"You know, I saw her son maybe 20 minutes before he was killed," Junior said, nodding toward Frances Sandoval, the president of Mothers Against Gangs, one of the groups involved in the protest. "But there aren't enough mothers here; where are the mothers?"

Delia Perez agreed. "This felt good," she said when the march ended at the Boys and Girls Club, "but there should have been more people. My little girl hears gunshots now and she thinks nothing of it. That's bad."

"It's time to raise consciousness about death with these kids," said Luz Maria Ramirez, a Little Village mother whose family has, luckily, escaped gang violence. "This march isn't about mourning death; it's about respecting mortality."

Maria Gamboa agreed. "People who've lost somebody can use the loss to tell the community you don't have to lose your kids to that violence," she said.

Inside the Boys Club, more than 100 people gathered to hear antigang speeches and bilingual Aztec Day of the Dead rituals. Joining the marchers were 22nd Ward Alderman Jesus Garcia and perennial 25th Ward candidate Juan Velazquez. In contrast to the mostly working-class crowd, Garcia wore a dapper suit and tie; Velazquez was in denim.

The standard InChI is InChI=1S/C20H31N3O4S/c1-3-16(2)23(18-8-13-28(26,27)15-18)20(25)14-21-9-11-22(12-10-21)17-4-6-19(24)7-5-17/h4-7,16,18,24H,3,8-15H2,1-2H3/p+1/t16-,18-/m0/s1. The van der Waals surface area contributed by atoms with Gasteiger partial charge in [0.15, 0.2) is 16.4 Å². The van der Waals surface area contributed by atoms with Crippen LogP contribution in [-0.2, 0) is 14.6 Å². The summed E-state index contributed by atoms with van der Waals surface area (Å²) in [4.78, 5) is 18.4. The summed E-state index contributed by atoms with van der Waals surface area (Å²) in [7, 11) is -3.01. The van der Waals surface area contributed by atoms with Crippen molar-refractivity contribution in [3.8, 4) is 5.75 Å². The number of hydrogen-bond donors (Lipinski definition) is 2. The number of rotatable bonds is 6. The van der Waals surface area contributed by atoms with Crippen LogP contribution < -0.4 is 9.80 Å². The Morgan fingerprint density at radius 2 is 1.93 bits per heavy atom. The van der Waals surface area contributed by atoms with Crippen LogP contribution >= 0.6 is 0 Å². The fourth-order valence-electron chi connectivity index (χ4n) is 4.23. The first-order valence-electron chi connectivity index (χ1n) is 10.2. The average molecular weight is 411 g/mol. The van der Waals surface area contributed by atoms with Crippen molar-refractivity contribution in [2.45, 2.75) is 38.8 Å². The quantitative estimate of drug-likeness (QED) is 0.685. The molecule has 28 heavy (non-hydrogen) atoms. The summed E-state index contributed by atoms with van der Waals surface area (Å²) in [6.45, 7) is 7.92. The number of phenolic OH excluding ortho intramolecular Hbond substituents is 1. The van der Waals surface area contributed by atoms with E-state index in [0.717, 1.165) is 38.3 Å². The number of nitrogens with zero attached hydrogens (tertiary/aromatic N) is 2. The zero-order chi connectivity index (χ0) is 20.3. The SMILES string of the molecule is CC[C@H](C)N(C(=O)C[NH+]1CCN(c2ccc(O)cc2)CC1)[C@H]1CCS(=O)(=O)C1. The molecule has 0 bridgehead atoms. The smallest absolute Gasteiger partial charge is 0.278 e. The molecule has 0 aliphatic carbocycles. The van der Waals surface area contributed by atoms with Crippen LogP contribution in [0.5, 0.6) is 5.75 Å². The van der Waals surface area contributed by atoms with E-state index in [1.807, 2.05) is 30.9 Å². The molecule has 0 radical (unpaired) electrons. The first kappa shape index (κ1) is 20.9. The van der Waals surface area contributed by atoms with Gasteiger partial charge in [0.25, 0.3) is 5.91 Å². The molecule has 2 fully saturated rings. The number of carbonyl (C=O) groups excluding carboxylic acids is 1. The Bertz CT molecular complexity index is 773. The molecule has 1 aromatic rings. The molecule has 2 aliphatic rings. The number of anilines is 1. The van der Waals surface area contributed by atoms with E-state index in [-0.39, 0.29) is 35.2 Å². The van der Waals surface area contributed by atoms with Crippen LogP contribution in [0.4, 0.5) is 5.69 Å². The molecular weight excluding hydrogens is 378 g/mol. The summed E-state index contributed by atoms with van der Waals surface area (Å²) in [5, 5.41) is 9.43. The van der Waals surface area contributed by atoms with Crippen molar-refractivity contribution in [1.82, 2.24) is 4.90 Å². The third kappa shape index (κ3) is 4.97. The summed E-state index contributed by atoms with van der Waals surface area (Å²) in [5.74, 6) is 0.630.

At the front of the club gymnasium, which reeked of Spiritual Sky incense, flowers and baskets of fruit covered an altar erected for the occasion. "The altar is handmade in the traditional style of the Day of the Dead," said Nadine Rendon, another organizer.

On the altar itself there were votive candles, breads, small stone Aztec gods, cutouts of skulls, a Christian cross, thin plastic Halloween skull masks, and picture after picture of Latino youngsters slain by gangs. At the very front, Delia Perez had placed a picture of her son Albert "Danny" Perez, a T-shirt from Lu-Lu's, the hot dog stand where he once worked, and a shiny Cadillac hood ornament. "He never owned a Cadillac," she said, "but he dreamed of buying one all the time."

By the time the speeches started, the uniforms had all disappeared. The Explorers had left in a mini-van and most of the Dragons had disappeared, too. The Dragons' Covarrubias paced the hallway outside the gym. Those most intimate with the grief were left once again to bear it by themselves.

"My dreams were shattered when they killed my son," Delia Perez said. "It hurts. The gangs--they use the word 'wasted' when they've killed somebody--that's right--they're just wasting each other's lives. You know, if somebody were to ask me to go down 26th Street on my hands and knees to tell these kids to stop killing each other, I'd do it."

Art accompanying story in printed newspaper (not available in this archive): photo/Jack Lenahan, Chicago Sun-Times, Inc..